This guide is not meant to supersede manufacturer recommendations. Battery manufacturer recommendations may differ. For more information, please refer to your RV battery’s manufacturer recommendations.
Each year about this time, we start to get questions about how to store lithium batteries for the off-season. Follow our guide to reduce headaches when taking your RV out of storage in the spring!
- We define “storage” as a period of time (typically 3 weeks or more) when there is no charge applied to the battery bank. Systems plugged into an outlet and being used daily are not considered to be in storage. Whether is is for winter storage during cold weather or another time of year, we’ve got you covered with the best tips for proper storage.
- The self-discharge rate of lithium batteries is much lower than other battery types and depends mostly on the Battery Management System (BMS) used for that particular battery.
- Lithium-ion batteries can typically be stored for up to a year or more. Checking the battery voltage regularly is recommended.
- Systems with a starter battery may require separate starter battery maintenance during storage because bi-directional charging from the lithium battery bank is most likely not occurring.
- It is important that draws on the lithium battery bank are reduced or eliminated to preserve charge during storage.
For regular battery storage, follow these simple steps:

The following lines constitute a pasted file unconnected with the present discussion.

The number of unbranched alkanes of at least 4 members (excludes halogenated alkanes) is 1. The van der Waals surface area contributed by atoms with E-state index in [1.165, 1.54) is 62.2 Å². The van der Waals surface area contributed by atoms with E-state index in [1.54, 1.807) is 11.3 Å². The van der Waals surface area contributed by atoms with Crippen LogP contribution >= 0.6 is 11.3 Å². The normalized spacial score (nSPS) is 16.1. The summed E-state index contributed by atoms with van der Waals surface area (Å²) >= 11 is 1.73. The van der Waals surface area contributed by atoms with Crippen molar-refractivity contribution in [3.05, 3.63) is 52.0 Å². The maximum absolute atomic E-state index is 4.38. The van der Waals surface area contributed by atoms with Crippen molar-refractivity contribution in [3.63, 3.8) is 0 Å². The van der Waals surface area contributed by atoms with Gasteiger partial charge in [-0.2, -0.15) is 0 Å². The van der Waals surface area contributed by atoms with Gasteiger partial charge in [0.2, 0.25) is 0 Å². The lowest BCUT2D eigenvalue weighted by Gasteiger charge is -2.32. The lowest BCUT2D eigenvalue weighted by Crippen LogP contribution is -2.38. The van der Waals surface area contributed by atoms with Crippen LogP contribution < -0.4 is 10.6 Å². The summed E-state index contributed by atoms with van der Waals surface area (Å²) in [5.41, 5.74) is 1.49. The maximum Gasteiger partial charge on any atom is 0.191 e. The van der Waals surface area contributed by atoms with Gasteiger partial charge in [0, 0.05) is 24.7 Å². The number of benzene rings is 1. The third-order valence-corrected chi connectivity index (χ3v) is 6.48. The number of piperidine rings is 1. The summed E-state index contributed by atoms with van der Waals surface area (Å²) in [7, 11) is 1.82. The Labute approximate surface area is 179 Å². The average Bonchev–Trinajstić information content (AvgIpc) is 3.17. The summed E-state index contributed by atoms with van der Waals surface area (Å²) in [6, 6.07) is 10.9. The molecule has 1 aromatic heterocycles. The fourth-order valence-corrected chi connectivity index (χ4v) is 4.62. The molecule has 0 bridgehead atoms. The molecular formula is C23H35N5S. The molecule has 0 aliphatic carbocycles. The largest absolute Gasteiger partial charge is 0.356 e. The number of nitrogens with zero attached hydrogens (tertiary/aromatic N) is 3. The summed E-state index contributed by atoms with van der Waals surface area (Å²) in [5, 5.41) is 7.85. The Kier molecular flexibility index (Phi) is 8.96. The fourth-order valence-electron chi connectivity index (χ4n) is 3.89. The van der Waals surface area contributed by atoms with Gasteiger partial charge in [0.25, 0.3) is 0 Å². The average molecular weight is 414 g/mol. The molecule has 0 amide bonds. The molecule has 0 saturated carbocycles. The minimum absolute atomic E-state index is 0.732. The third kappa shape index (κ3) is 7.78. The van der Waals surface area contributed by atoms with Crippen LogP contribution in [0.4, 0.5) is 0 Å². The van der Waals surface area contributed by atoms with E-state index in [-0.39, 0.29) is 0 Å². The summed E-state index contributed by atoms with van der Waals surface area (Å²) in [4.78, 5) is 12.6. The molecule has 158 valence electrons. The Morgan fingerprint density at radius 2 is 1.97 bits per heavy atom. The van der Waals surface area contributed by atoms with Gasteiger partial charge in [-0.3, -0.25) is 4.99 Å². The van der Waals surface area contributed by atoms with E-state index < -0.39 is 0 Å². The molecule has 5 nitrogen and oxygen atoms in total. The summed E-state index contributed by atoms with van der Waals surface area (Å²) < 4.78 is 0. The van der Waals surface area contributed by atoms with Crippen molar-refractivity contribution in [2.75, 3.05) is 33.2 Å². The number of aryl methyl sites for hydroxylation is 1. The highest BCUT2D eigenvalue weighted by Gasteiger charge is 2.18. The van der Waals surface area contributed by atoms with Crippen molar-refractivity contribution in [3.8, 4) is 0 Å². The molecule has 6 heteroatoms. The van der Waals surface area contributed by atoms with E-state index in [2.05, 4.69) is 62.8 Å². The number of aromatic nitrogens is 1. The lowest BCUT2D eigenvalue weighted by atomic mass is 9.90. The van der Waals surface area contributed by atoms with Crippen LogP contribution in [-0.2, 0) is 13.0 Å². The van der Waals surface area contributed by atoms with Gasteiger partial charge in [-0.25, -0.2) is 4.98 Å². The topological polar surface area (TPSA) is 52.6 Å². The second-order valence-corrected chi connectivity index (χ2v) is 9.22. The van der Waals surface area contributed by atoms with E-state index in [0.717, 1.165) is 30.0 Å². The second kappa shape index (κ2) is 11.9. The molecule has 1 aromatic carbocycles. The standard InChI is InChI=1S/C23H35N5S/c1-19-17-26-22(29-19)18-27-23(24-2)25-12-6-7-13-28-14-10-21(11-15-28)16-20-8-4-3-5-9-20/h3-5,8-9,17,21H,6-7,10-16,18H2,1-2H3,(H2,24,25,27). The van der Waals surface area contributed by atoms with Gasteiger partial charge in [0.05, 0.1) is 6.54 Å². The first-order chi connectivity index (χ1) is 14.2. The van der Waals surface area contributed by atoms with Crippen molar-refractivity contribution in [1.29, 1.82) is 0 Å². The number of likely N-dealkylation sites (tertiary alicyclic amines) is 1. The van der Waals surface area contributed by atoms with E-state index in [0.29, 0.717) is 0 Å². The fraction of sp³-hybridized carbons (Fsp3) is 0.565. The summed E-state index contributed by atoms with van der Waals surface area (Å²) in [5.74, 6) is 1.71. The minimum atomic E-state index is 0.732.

- Check the system and log any issues found or fixed.
- Ensure the battery charge levels are within the manufacturer’s storage specifications. This is usually between 50% and 80% State of Charge.
- Turn OFF DC loads
- Turn OFF the Inverter.
- If the RV battery is stored under cover or in an environment where solar production would be limited, turn OFF the solar charging system between the charge controller and the battery bank. The charge controller can draw power from the battery bank.
- If you have a Battery Master switch, turn it OFF. If the system does not have a Battery Master switch, remove the most negative cable from the battery.
- Check up on the system after two weeks to ensure that nothing has changed.
To bring the system back online after being in storage, reverse these steps, then charge the battery bank up to 100% State of Charge. Check the system and log any issues found or fixed.
Lithium Batteries and Extreme Temperature Storage:
Although we can’t speak to all battery brands, the ones we know about have an upper and lower limit to what storage temperatures they can tolerate. The upper limit of high temperatures makes it prohibitive to install lithium batteries in the engine compartment, and the lower limit of cold temperatures in winter months is usually at a point well below freezing where the battery’s plastic shell would become dangerously brittle, and possibly fracture, causing permanent damage. The actual LiFePO4 energy storage material is not harmed by low temperatures. If lithium batteries are in an environment where they can be exposed to temperatures outside the recommended limits, they should be removed and stored in a temperature-controlled area.
‘Drop-in’ Lithium batteries from Lifeblue can be safely stored continuously at temperatures as low as -5 F. Additionally, these batteries have been tested and proven to withstand a single night at -40 F without experiencing any degradation. However, we strongly advise against planning for such extreme conditions whenever possible.
For more information about how to properly store your rig during the off-season as RV owners, please send an email to firstname.lastname@example.org with details on your battery type, method of storage (covered or not), and other power equipment. We will happily give you tips specific to your situation to help you maintain your battery life over long periods of time.
Properly Storing Your RV